In our last post, we began speaking about the problem of devaluation of lakeside property out in Vermont due to the growth of blue-green algae fueled by excess phosphorus from paved roads, farms, and sewage plants. The story raises the issue of what options homeowners have when they suffer harm—to their property or to themselves—as a result of water pollution.
The answer really depends on the circumstances of the case. It is possible, in some case, to pursue polluting parties under state law. Such claims might be based on theories of trespass, nuisance, negligence, or strict liability, depending on the circumstances of the alleged pollution. While these claims can be viable, it is often easier to pursue water pollution litigation under federal law, particularly the Clean Water Act.
The Clean Water Act regulates the discharge of pollutants into “waters of the United States” and specifies specific quality standards for surface water in terms of pollutants. Among other things, the Clean Water Act makes it illegal to dump pollutants from point sources into navigable waters without a permit. The Environmental Protection Agency, together with federal and state regulatory agencies, is responsible for enforcing the Clean Water Act, though private citizens are able to pursue litigation under the act as well, provided certain conditions are met. In addition to the Clean Water Act, there is also the Comprehensive Environmental Response, Compensation and Liability Act, also known as Superfund, which requires polluting parties to fund the cleanup of polluted sites.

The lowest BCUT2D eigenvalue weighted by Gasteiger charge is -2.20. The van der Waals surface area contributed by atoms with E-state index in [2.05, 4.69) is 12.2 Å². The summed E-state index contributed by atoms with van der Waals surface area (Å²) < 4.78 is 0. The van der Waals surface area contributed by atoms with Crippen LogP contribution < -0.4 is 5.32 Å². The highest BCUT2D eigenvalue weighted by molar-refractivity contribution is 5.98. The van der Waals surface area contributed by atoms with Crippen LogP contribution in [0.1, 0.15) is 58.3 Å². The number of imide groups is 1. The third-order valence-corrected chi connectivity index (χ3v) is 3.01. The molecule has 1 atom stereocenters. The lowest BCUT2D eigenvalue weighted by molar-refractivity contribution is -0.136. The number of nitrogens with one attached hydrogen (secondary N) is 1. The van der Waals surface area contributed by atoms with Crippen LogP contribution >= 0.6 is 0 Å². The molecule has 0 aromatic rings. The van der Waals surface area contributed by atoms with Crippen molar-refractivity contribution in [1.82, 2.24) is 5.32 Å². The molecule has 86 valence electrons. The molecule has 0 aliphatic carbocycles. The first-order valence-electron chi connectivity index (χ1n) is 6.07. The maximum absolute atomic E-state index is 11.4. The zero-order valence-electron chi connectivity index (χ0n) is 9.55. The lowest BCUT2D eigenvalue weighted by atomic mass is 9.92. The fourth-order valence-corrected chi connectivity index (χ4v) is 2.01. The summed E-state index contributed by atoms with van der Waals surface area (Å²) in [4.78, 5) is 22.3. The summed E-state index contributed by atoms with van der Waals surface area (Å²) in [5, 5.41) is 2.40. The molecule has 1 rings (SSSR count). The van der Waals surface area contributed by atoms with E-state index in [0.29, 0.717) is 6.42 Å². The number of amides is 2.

One of the challenges in any water pollution litigation is that it isn’t always easy to identify the parties responsible for pollution. This is more difficult the more parties are involved in the pollution. Ensuring that polluting parties are held accountable is not always easy, and it is important for those who’ve been harmed by pollution to work with an experienced attorney to take stock of their options and to obtain the advocacy they need.